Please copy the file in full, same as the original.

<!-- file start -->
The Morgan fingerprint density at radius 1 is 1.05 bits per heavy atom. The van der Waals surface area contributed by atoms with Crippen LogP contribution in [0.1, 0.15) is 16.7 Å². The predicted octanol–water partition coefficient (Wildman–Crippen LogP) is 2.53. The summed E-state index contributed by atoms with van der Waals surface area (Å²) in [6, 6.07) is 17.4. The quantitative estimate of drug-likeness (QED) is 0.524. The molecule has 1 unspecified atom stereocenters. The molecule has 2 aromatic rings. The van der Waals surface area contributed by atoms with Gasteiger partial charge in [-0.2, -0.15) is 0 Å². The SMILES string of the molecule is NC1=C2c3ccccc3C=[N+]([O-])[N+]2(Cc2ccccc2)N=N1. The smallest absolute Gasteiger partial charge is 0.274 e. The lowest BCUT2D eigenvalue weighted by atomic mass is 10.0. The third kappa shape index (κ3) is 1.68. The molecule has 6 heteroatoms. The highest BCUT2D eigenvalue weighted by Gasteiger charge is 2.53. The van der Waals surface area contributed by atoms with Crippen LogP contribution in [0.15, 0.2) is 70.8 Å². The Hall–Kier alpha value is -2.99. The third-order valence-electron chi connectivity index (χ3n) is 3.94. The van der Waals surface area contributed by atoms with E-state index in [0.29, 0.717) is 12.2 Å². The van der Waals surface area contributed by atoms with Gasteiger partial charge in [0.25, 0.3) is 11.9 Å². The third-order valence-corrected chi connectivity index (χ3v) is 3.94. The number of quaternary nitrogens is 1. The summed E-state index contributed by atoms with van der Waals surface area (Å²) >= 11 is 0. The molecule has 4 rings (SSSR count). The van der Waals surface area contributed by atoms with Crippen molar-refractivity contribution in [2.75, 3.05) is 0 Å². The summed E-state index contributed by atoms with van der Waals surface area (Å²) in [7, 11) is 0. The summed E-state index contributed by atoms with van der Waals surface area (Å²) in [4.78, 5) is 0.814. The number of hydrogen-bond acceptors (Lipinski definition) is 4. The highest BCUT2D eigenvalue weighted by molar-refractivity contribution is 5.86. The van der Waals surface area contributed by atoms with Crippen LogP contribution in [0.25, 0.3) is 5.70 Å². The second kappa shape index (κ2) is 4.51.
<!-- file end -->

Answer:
The Morgan fingerprint density at radius 1 is 1.05 bits per heavy atom. The van der Waals surface area contributed by atoms with Crippen LogP contribution in [0.1, 0.15) is 16.7 Å². The predicted octanol–water partition coefficient (Wildman–Crippen LogP) is 2.53. The summed E-state index contributed by atoms with van der Waals surface area (Å²) in [6, 6.07) is 17.4. The quantitative estimate of drug-likeness (QED) is 0.524. The molecule has 1 unspecified atom stereocenters. The molecule has 2 aromatic rings. The van der Waals surface area contributed by atoms with Gasteiger partial charge in [-0.2, -0.15) is 0 Å². The SMILES string of the molecule is NC1=C2c3ccccc3C=[N+]([O-])[N+]2(Cc2ccccc2)N=N1. The smallest absolute Gasteiger partial charge is 0.274 e. The lowest BCUT2D eigenvalue weighted by atomic mass is 10.0. The third kappa shape index (κ3) is 1.68. The molecule has 6 heteroatoms. The highest BCUT2D eigenvalue weighted by Gasteiger charge is 2.53. The van der Waals surface area contributed by atoms with Crippen LogP contribution in [0.15, 0.2) is 70.8 Å². The Hall–Kier alpha value is -2.99. The third-order valence-electron chi connectivity index (χ3n) is 3.94. The van der Waals surface area contributed by atoms with E-state index in [0.29, 0.717) is 12.2 Å². The van der Waals surface area contributed by atoms with Gasteiger partial charge in [0.25, 0.3) is 11.9 Å². The third-order valence-corrected chi connectivity index (χ3v) is 3.94. The number of quaternary nitrogens is 1. The summed E-state index contributed by atoms with van der Waals surface area (Å²) >= 11 is 0. The molecule has 4 rings (SSSR count). The van der Waals surface area contributed by atoms with Crippen molar-refractivity contribution in [2.75, 3.05) is 0 Å². The summed E-state index contributed by atoms with van der Waals surface area (Å²) in [7, 11) is 0. The summed E-state index contributed by atoms with van der Waals surface area (Å²) in [4.78, 5) is 0.814. The number of hydrogen-bond acceptors (Lipinski definition) is 4. The highest BCUT2D eigenvalue weighted by molar-refractivity contribution is 5.86. The van der Waals surface area contributed by atoms with Crippen LogP contribution in [0.25, 0.3) is 5.70 Å². The second kappa shape index (κ2) is 4.51.